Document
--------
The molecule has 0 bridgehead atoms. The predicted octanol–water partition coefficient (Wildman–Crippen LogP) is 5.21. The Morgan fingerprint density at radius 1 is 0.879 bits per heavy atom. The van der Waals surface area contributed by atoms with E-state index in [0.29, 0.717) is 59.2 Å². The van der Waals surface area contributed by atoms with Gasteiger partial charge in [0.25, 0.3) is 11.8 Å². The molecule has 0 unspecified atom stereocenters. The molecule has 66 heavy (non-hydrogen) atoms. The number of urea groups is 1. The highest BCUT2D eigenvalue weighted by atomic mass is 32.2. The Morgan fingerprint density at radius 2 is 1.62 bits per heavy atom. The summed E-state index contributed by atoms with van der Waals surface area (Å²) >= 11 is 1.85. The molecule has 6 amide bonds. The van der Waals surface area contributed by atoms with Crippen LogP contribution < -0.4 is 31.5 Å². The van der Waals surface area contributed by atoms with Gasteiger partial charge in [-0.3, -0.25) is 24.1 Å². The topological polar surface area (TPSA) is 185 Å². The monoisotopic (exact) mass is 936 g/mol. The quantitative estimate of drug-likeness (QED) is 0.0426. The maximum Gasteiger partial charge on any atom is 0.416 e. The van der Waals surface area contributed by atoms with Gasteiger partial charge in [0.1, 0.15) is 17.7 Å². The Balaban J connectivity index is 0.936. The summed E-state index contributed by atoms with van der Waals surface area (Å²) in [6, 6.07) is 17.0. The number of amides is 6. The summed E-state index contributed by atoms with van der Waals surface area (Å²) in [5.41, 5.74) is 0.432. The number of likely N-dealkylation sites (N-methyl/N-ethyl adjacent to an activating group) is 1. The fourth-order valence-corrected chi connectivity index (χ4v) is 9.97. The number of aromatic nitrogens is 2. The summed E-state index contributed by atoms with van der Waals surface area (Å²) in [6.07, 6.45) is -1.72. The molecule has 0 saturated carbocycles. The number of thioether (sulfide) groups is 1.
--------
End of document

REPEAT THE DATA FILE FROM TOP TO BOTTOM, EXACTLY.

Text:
The molecule has 0 bridgehead atoms. The predicted octanol–water partition coefficient (Wildman–Crippen LogP) is 5.21. The Morgan fingerprint density at radius 1 is 0.879 bits per heavy atom. The van der Waals surface area contributed by atoms with E-state index in [0.29, 0.717) is 59.2 Å². The van der Waals surface area contributed by atoms with Gasteiger partial charge in [0.25, 0.3) is 11.8 Å². The molecule has 0 unspecified atom stereocenters. The molecule has 66 heavy (non-hydrogen) atoms. The number of urea groups is 1. The highest BCUT2D eigenvalue weighted by atomic mass is 32.2. The Morgan fingerprint density at radius 2 is 1.62 bits per heavy atom. The summed E-state index contributed by atoms with van der Waals surface area (Å²) >= 11 is 1.85. The molecule has 6 amide bonds. The van der Waals surface area contributed by atoms with Crippen LogP contribution < -0.4 is 31.5 Å². The van der Waals surface area contributed by atoms with Gasteiger partial charge in [-0.3, -0.25) is 24.1 Å². The topological polar surface area (TPSA) is 185 Å². The monoisotopic (exact) mass is 936 g/mol. The quantitative estimate of drug-likeness (QED) is 0.0426. The maximum Gasteiger partial charge on any atom is 0.416 e. The van der Waals surface area contributed by atoms with Gasteiger partial charge in [0.1, 0.15) is 17.7 Å². The Balaban J connectivity index is 0.936. The summed E-state index contributed by atoms with van der Waals surface area (Å²) in [6, 6.07) is 17.0. The number of amides is 6. The summed E-state index contributed by atoms with van der Waals surface area (Å²) in [5.41, 5.74) is 0.432. The number of likely N-dealkylation sites (N-methyl/N-ethyl adjacent to an activating group) is 1. The fourth-order valence-corrected chi connectivity index (χ4v) is 9.97. The number of aromatic nitrogens is 2. The summed E-state index contributed by atoms with van der Waals surface area (Å²) in [6.07, 6.45) is -1.72. The molecule has 0 saturated carbocycles. The number of thioether (sulfide) groups is 1.